Below are parts one and two of the Three Stooges 1935 film "Three Little Beers"--one of their best early efforts (this was the tenth Columbia short they made) as well as a wonderful look at some old Los Angeles streetscapes.

Briefly--the plot. They work as delivery guys for a beer company. They decide to enter a golf tournament. They bust into a private club to practice their golf and screw everything up. Then they escape in their truck and send barrels of beer tumbling all over the place. See, that didn't take long.

What I like about this early Stooge effort is the director, Del Lord's (a former Mack Sennett director and stunt driver) leisurely pace with the golfing material. Lord could also make his Stooge movies move like wildfire, but the outdoor setting and the improvisitory nature of the golf sequence lends itself to a pacing slightly more akin to Laurel and Hardy than the Stooges. And where do we suppose this golf course actually was? I have to assume we're looking at the vast, undeveloped expanse of the San Fernando Valley. I'm guessing this largely based on the emptiness and the fact that the Columbia "Ranch" was in North Hollywood. (Most of the studios had "ranches"--additional exterior locations they owned that they would use for shooting outdoor/pastoral material, westerns etc. Twentieth Century Fox's ranch was, of course, on the site of what is now Century City). I also dig the beer barrel finish and my guess is that those hilly streets on which the climax takes place are near downtown LA. Or perhaps they're that section of Silverlake (Baxter St. etc.) which was always popular as a slapstick comedy filming location (Laurel and Hardy's "Music Box" etc.)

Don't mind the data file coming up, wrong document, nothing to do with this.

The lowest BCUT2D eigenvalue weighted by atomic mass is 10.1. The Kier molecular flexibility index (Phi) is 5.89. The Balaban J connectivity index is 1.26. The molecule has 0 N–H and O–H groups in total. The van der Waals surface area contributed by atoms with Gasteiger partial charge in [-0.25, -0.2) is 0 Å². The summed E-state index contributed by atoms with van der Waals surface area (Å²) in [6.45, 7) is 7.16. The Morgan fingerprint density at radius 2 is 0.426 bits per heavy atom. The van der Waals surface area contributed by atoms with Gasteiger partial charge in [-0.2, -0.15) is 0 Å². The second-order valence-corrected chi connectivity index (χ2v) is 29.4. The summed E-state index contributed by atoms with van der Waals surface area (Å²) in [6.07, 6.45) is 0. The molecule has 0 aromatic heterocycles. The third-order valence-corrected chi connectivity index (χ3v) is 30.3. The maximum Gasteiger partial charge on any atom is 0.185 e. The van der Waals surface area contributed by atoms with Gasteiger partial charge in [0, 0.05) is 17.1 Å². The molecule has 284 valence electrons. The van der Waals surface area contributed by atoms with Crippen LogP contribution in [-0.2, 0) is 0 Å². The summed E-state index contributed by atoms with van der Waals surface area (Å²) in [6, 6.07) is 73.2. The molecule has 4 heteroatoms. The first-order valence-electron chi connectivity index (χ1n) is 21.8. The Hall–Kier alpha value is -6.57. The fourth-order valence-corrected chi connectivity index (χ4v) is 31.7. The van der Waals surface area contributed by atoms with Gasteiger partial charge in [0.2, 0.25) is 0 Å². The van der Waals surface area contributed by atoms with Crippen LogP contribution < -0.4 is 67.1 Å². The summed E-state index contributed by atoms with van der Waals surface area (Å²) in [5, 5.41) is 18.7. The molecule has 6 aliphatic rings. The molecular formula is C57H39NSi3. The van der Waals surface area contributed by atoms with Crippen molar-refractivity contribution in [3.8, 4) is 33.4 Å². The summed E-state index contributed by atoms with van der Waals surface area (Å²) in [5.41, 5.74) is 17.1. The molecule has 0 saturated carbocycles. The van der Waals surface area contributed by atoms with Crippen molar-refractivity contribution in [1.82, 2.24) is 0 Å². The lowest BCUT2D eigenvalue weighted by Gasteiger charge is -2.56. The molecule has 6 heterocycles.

Leonard Maltin, in his Stooge writings, feels that Lord was the best director the Stooges had, followed by Ed Bernds (who we'll get to next). A hallmark of Lord's work is his clear love of location work--the verite nature of the exteriors and the daredevil work with the truck and the outdoor action roots this firmly in the 1920's "gee it's a nice day, lets go out and make a comedy short" school of slapstick filmmaking. Laurel and Hardy's 1929 "Men O'War" is another very good example of this (it was shot in McArthur Park). With these old comedies, one enjoys not only watching the movie itself but the meta-movie-- the event of the movie being made. One of the pleasures of this, for me, is that I can feel the actual day (or series of days) of the filming while watching the movie. The weather, the cameras, the crew standing around nearby--grateful to be out of doors--the comics and the supporting players (in "Three Little Beers" a group of pretty girls stand around in one scene, out of place and stupidly smiling. They are clearly girlfriends of various executives at Columbia Pictures who were told to "show up and you can be in the picture!"). It all feels alive and there--part of what was captured on film seventy-two years ago...

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